Have a question about Air Force ROTC? Well, you are not alone. And chances are you will find your question listed here. You will find the answers, too.
- What is the commitment to the Air Force upon graduation? »
- When do I know what job I will be doing for the Air Force as an officer? »
- Do I have to become a pilot or combat systems officer? »
- When do I actually receive my commission as an Air Force officer? »
- Must a student go on active duty in the Air Force immediately following graduation and commissioning? »
- Can I continue my education beyond the baccalaureate level? »
- I do not have 20/20 vision. Can I still fly? »
- Do I have to major in Aeronautical Science to become a pilot or combat systems officer? »
- What are the age limits for a cadet to compete for a pilot or combat systems officer position? »
- Will I be behind my fellow nonmilitary graduates after I complete my service obligation and decide to get out? »
- How do Air Force ROTC graduates compare with Air Force Academy and Officer Training School graduates? »
1. What is the commitment to the Air Force upon graduation?
Most officers have a four-year commitment. For pilots it is 10 years after pilot training, and six years for combat systems officers after training. Air Battle Managers have a six-year commitment. See the Service Commitment section ».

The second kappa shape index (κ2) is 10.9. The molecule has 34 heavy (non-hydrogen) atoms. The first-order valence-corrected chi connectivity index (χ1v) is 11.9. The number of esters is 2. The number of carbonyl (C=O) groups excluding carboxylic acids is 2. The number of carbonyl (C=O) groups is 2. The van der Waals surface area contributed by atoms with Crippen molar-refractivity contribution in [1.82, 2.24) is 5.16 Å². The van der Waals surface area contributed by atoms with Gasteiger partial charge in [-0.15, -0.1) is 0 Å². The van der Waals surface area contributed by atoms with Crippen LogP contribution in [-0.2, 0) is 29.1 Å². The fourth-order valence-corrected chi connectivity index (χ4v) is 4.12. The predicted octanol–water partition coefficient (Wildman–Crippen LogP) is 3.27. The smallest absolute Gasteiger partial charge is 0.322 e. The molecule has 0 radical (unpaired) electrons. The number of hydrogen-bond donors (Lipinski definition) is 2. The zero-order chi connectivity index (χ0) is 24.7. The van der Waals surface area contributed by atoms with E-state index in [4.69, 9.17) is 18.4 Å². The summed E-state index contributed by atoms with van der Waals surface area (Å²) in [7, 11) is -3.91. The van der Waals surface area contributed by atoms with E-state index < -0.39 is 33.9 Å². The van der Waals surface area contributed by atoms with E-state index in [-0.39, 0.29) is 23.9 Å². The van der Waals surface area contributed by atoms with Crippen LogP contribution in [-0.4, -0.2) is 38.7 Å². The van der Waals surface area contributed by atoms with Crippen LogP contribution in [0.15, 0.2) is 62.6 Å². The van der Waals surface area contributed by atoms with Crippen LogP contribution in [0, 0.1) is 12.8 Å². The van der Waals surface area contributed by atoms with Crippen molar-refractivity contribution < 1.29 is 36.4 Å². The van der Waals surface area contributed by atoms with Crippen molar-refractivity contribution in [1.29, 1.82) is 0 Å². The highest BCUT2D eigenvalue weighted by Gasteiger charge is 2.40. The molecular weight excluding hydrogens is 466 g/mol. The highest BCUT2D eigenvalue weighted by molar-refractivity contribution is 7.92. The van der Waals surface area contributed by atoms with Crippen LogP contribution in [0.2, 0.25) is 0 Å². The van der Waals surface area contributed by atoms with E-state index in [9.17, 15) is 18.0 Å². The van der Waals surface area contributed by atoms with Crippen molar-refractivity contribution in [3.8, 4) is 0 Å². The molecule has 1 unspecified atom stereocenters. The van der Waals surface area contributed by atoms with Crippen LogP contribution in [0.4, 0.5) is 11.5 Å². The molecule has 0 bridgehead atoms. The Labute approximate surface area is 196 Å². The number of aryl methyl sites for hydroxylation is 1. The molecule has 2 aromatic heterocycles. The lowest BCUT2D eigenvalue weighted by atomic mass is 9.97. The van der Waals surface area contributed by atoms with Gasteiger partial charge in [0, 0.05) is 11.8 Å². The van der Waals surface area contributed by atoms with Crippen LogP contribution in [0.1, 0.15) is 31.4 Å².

2. When do I know what job I will be doing for the Air Force as an officer?
You will compete in a selection process much like the one of an enrollment allocation as an officer candidate. The factors to be used will include your Air Force Officer Qualifying TestAir Force Officer Qualifying TestA standardized test similar to the SAT and ACT that measures aptitudes, and is used to select applicants for officer commissioning programs or specific training programs. A required test for all cadets and students on scholarship or in the POC. (AFOQTAFOQTAir Force Officer Qualifying Test ) scores, your camp performance rating, your Grade Point Average (GPA), your academic major, your Physical Fitness TestPhysical Fitness TestPFT - an exam composed of three events in the following order: push-ups, crunches, and a 1.5-mile run. The test is used to ensure cadets maintain an acceptable level of fitness. (PFTPFTPhysical Fitness Test ) score and the Detachment CommanderCommanderThe officer in charge of running an Air Force unit's day-to-day operations. 's rating. You will know your specific Air Force job category approximately six months before you are commissionedcommissionedAppointed by the President of the United States .
3. Do I have to become a pilot or combat systems officer?
No. The vast majority of Air Force jobs do not involve flying at all. In the civilian world there are thousands of jobs and careers – doctors, lawyers, law enforcement, engineers, financial careers, food-service management – the list is endless. For almost every civilian out in the workforce, there is an Air Force officer counterpart performing a similar job. For more information about the many careers available, check out our Careers section ».